PITTSBURGH (93-7 The FAN) — So, as you’ve surely heard by now, Pitt is suing the Big East in order to ensure it gets to leave and enter the ACC after next year.

Now there’s been some reaction.

Upon hearing Pitt was suing, the situation immediately drew comparisons to West Virginia’s lawsuit against the Big East. That one resulted in the Mountaineers paying $20 million to leave and enter the Big 12 for the upcoming school year.

Pitt is trying to do the same, just not with the same type of immediacy. With precedent set by WVU, it seems that Pitt will almost definitely end up in the ACC in 2013-14.

According to a Tribune Review article, some pretty high-profile lawyers think so, too.

Whether Pitt wins its lawsuit against the Big East, the school likely will achieve the desired result, an early departure for the Atlantic Coast Conference, three nationally recognized sports attorneys said Monday.

The school filed a lawsuit Friday in Allegheny County Court against the Big East Conference seeking to leave the conference at the end of the 2012-13 academic year. Big East rules state Pitt must wait 27 months from the September 2011 announcement of an agreement to join the ACC.

“A number of things have resulted in a vastly different landscape for the Big East over the past 18 months that could further support teams departing,” said Thomas F. Holt Jr. of Boston, a partner with the Pittsburgh-based law firm of K&L Gates, who led West Virginia’s effort to leave the Big East. “Pitt may very well have a good case in support of exiting the conference early,” Holt said.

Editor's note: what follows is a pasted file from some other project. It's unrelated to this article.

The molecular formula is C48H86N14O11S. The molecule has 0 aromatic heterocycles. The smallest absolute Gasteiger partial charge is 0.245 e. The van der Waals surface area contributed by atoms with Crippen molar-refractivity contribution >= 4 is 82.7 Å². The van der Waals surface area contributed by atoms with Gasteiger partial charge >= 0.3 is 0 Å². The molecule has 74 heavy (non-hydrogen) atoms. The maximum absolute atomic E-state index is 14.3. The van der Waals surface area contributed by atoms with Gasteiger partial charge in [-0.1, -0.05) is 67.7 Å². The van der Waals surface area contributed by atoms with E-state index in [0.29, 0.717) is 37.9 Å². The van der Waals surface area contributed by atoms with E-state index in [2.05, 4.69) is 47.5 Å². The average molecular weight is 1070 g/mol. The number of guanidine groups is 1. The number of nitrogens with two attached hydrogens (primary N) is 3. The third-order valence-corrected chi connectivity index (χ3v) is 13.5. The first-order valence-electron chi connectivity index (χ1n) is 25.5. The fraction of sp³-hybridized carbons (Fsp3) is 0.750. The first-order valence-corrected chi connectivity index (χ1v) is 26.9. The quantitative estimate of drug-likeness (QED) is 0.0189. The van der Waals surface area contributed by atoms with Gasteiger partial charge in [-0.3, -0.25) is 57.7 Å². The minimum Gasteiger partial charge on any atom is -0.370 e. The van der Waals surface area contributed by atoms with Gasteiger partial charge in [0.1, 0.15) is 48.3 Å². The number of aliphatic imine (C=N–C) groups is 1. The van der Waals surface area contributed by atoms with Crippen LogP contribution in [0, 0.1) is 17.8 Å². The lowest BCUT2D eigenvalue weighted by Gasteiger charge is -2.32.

The big question moving forward appears to be just how much money Pitt will be forced to shell out to depart. It almost definitely won’t be the $20 million figure WVU paid, but it will most likely be between $10-$15 million.

Time will tell.

Meanwhile, Pitt is at the ACC spring meetings because, well, they’re not allowed at the Big East spring meetings.

Syracuse is at the ACC meetings as well, and it seems like they’re content with trying to work things out without filing a lawsuit as Pitt has. At least, they’re taking that stance for now.

“I’m confident we can work things out and then we’ll go from there,” Syracuse athletic director Daryl Gross said when asked about a timetable for a resolution for exit before taking another step.

That’s basically him saying, ‘We don’t want to sue the league, but if this stuff doesn’t get figured out soon we’re gonna have to.’

Gross went on to say that he understands Pitt’s move to sue because everyone is feeling a sense of urgency to get things figured out.

“I think folks have shown patience and we’re getting to a point where we really need to move forward,” Gross said.

Chris Gates | Area 4-1-Zoo Blog